PYNSENT, William (c.1679-1765), of Burton, Curry Rivell, Som. and Urchfont, nr. Devizes, Wilts.
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Family and Education
b. c.1679, 1st s. of Sir William Pynsent, 1st Bt., M.P., of Urchfont, Wilts. by Patience, da. of John Bond, alderman of London. m. Mary, da. and coh. of Thomas Jennings of Burton, Som., wid. of Edmund Star of New Court, 1s. 3da. all d.v.p. suc. fa. as 2nd Bt. 1719.
Sheriff, Som. 1741-2.
The first Sir William Pynsent, whose mother was an heiress and whose uncle, a legal official, made him his heir, bought an estate at Urchfont, near Devizes, which he represented in the Convention Parliament.1 His son, the second baronet, having acquired another estate at Burton in Somerset through his wife, was returned on petition as a Whig for Taunton in 1715. He voted for the septennial bill and the repeal of the Occasional Conformity and Schism Acts, and was put down as to be approached through Sir John Eyles on the peerage bill, on which he did not vote, thereafter ceasing to attend. He was said to be ready to retire from the House as soon as the Government enabled him to vacate his seat by providing him with an office of profit, which he would give up immediately,2 but in the event he remained a Member till the end of the Parliament. Though never standing again, he continued to play a part in Somerset politics, offering his interest at Taunton in 1734 to Sir Charles Wyndham3 and giving his ‘very considerable interest’ at Bridgwater in 1741 to Bubb Dodington, in spite of a personal appeal from Walpole.4 He died 8 Jan. 1765, aged 85, leaving his whole fortune to William Pitt, a total stranger, to whom he was not related. His will, dated 20 Oct. 1761, gives no reason for the bequest, merely observing: ‘I hope he will like my Burton estate, where I now live, well enough to make it his country seat’. Horace Walpole writes of him:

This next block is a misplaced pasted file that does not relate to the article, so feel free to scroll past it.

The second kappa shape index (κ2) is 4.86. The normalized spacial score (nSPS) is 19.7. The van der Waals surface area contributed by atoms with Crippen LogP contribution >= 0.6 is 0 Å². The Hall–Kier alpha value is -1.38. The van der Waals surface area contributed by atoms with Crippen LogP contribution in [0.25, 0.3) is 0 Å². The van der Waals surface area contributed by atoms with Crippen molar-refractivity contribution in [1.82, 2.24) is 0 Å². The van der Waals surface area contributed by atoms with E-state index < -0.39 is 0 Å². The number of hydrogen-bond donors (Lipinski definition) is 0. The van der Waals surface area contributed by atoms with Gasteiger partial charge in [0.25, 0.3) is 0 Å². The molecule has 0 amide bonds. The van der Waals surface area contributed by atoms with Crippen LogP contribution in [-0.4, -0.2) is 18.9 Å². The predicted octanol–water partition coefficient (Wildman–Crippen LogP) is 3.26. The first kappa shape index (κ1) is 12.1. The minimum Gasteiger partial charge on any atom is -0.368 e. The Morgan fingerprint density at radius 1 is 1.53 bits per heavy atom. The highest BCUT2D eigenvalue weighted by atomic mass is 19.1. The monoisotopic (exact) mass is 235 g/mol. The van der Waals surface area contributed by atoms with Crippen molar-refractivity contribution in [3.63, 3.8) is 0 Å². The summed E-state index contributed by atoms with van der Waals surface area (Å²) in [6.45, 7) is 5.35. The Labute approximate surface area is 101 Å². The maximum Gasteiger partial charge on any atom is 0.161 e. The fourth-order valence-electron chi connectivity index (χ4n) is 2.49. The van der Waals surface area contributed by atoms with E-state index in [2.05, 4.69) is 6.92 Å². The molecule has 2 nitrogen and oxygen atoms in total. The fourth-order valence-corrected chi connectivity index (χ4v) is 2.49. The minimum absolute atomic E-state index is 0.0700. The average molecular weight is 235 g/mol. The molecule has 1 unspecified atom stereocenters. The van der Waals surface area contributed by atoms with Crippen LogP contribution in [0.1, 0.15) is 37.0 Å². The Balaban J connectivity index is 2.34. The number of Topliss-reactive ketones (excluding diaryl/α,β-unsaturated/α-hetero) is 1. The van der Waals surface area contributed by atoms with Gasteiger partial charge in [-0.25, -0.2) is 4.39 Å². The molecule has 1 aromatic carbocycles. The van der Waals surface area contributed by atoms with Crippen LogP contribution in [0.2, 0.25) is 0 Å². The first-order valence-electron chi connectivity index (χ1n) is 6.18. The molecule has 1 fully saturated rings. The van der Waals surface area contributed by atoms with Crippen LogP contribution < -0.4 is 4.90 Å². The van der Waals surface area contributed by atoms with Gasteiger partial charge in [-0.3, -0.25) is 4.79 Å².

He was said to have had parts and humour, not many scruples, living to her death with his only daughter, in pretty notorious incest.5